SAGIA to remove obstacles for private sector
SAGIA to remove obstacles for private sector
The governor was speaking while inaugurating the 9th Global Competitiveness Forum (GCF) in Riyadh on Sunday. More than 2,500 local and foreign delegates from all parts of the world are attending GCF 2016.
Featuring over 80 international speakers, the forum brings together global business leaders, international political leaders, selected intellectuals and journalists to network and discuss the positive impact organizational and national competitiveness can have on local, regional, global economic and social development.
The speakers listed during the conference include Vicente Fox, former president of Mexico, Health Minister Khalid A. Al-Falih, Commerce and Industry Minister Tawfiq Al-Rabiah, Education Minister Ahmad Al-Issa and Housing Minister Majed Al-Hogail.
“It goes without saying that these steps will contribute to support the economy of Saudi Arabia, which occupies a prominent position among the Top 20 economies of the world,” he said.
“It is the largest economy in the Middle East and the fourth-fastest growing economy in the G20 after India, China and Indonesia.”
He said the investment plan for health care provides promising investment opportunities valued at SR40 million. He also pointed out that the investment in the education sector plan offers opportunities worth SR25 million.
Al-Othman said the forum will focus on “competitive sectors” as theme and will shed light on the ingredients that are essential in driving the competitiveness of sectors, the strategies that governments should follow to accelerate competitiveness and, most important, the role of competitive sectors in maintaining a sustainable economic growth.
The forum will draw focus on the priority sectors that have been identified to have a direct impact on economic and human development; sectors such as health care and life sciences, transport, education, ICT and services sector, such as tourism, financial services, real estate and professional consulting.
Al-Othman recalled that the forum is being held at a time when the Kingdom is celebrating the first anniversary of Custodian of the Two Holy Mosques King Salman’s accession the throne. “We have witnessed tremendous developments during this short period,” he said.
Apple Watch, FitBit could feel cost of US tariffs
SAN FRANCISCO: The latest round of US tariffs on $200 billion of Chinese goods could hit the Apple Watch, health trackers, streaming music speakers and other accessories assembled in China, government rulings on tariffs show.
The rulings name Apple Inc’s watch, several Fitbit Inc. activity trackers and connected speakers from Sonos Inc. While consumer technology’s biggest sellers such as mobile phones and laptops so far have faced little danger of import duties, the rulings show that gadget makers are unlikely to be spared altogether and may have to consider price hikes on products that millions of consumers use every day.
The devices have all been determined by US Customs and Border Patrol officials to fall under an obscure subheading of data transmission machines in the sprawling list of US tariff codes. And that particular subheading is included in the more than 6,000 such codes in President Donald Trump’s most recent round of proposed tariffs released earlier this month.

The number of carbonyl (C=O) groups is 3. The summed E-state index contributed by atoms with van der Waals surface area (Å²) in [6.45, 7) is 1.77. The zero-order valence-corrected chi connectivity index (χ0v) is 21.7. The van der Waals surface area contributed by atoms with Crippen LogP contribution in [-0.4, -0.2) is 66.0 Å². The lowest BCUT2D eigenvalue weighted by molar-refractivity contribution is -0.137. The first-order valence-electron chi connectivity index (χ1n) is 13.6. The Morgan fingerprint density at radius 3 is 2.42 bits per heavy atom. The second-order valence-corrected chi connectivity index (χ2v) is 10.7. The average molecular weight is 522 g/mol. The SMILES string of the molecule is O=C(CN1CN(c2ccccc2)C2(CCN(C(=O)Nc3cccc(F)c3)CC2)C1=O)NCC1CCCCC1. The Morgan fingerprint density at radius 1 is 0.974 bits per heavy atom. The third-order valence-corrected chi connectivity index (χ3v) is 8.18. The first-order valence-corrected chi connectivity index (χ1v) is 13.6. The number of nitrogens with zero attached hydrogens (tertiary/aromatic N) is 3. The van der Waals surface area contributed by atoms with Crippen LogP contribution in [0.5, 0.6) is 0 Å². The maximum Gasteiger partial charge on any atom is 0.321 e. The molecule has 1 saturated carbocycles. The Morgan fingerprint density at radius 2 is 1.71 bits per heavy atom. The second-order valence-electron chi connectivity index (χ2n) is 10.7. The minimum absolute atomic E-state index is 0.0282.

That $200 billion list of tariffs is in a public comment period. But if the list goes into effect this fall, the products from Apple, Fitbit and Sonos could face a 10 percent tariff.
The specific products listed in customs rulings are the original Apple Watch; Fitbit’s Charge, Charge HR and Surge models; and Sonos’s Play:3, Play:5 and SUB speakers.
All three companies declined to comment on the proposed tariff list. But in its filing earlier this month to become a publicly traded company, Sonos said that “the imposition of tariffs and other trade barriers, as well as retaliatory trade measures, could require us to raise the prices of our products and harm our sales.”
The New York Times has reported that Trump told Apple CEO Tim Cook during a meeting in May that the US government would not levy tariffs on iPhones assembled in China, citing a person familiar with the meeting.
“The way the president has been using his trade authority, you have direct examples of him using his authority to target specific products and companies,” said Sage Chandler, vice president for international trade policy at the Consumer Technology Association.
The toll from tariffs on the gadget world’s smaller product lines could be significant. Sonos and Fitbit do not break out individual product sales, but collectively they had $2.6 billion in revenue last year. Bernstein analyst Toni Sacconaghi estimates that the Apple Watch alone will bring in $9.9 billion in sales this year, though that estimate includes sales outside the United States that the tariff would not touch.
It is possible that the products from Apple, Fitbit and Sonos no longer fall under tariff codes in the $200 billion list, trade experts said. The codes applied to specific products are only public knowledge because their makers asked regulators to rule on their proper classification. And some of the products have been replaced by newer models that could be classified differently.
But if companies have products whose tariff codes are on the list, they have three options, experts said: Advocate to get the code dropped from the list during the public comment period, apply for an exclusion once tariffs go into effect, or try to have their products classified under a different code not on the list.
The last option could prove difficult due to the thousands of codes covered, said one former US trade official.